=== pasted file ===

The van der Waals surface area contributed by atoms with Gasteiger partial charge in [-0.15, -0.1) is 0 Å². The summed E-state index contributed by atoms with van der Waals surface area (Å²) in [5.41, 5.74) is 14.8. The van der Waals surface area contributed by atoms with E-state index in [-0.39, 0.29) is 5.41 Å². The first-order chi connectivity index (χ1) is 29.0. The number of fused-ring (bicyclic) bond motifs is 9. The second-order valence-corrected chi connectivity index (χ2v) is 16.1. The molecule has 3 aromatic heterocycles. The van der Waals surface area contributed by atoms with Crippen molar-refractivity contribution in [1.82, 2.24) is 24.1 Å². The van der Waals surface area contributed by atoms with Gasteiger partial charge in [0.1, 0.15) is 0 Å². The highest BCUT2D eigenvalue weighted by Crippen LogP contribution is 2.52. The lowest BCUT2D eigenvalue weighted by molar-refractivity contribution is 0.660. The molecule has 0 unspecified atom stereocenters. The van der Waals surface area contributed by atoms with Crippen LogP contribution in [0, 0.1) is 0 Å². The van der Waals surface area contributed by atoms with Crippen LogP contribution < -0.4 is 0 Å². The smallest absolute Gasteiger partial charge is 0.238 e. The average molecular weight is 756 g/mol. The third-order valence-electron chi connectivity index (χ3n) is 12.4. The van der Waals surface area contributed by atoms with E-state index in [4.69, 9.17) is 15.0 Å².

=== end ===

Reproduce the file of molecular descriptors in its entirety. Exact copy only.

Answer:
The van der Waals surface area contributed by atoms with Gasteiger partial charge in [-0.15, -0.1) is 0 Å². The summed E-state index contributed by atoms with van der Waals surface area (Å²) in [5.41, 5.74) is 14.8. The van der Waals surface area contributed by atoms with E-state index in [-0.39, 0.29) is 5.41 Å². The first-order chi connectivity index (χ1) is 29.0. The number of fused-ring (bicyclic) bond motifs is 9. The second-order valence-corrected chi connectivity index (χ2v) is 16.1. The molecule has 3 aromatic heterocycles. The van der Waals surface area contributed by atoms with Crippen molar-refractivity contribution in [1.82, 2.24) is 24.1 Å². The van der Waals surface area contributed by atoms with Gasteiger partial charge in [0.1, 0.15) is 0 Å². The highest BCUT2D eigenvalue weighted by Crippen LogP contribution is 2.52. The lowest BCUT2D eigenvalue weighted by molar-refractivity contribution is 0.660. The molecule has 0 unspecified atom stereocenters. The van der Waals surface area contributed by atoms with Crippen LogP contribution in [0, 0.1) is 0 Å². The van der Waals surface area contributed by atoms with Crippen LogP contribution < -0.4 is 0 Å². The smallest absolute Gasteiger partial charge is 0.238 e. The average molecular weight is 756 g/mol. The third-order valence-electron chi connectivity index (χ3n) is 12.4. The van der Waals surface area contributed by atoms with E-state index in [4.69, 9.17) is 15.0 Å².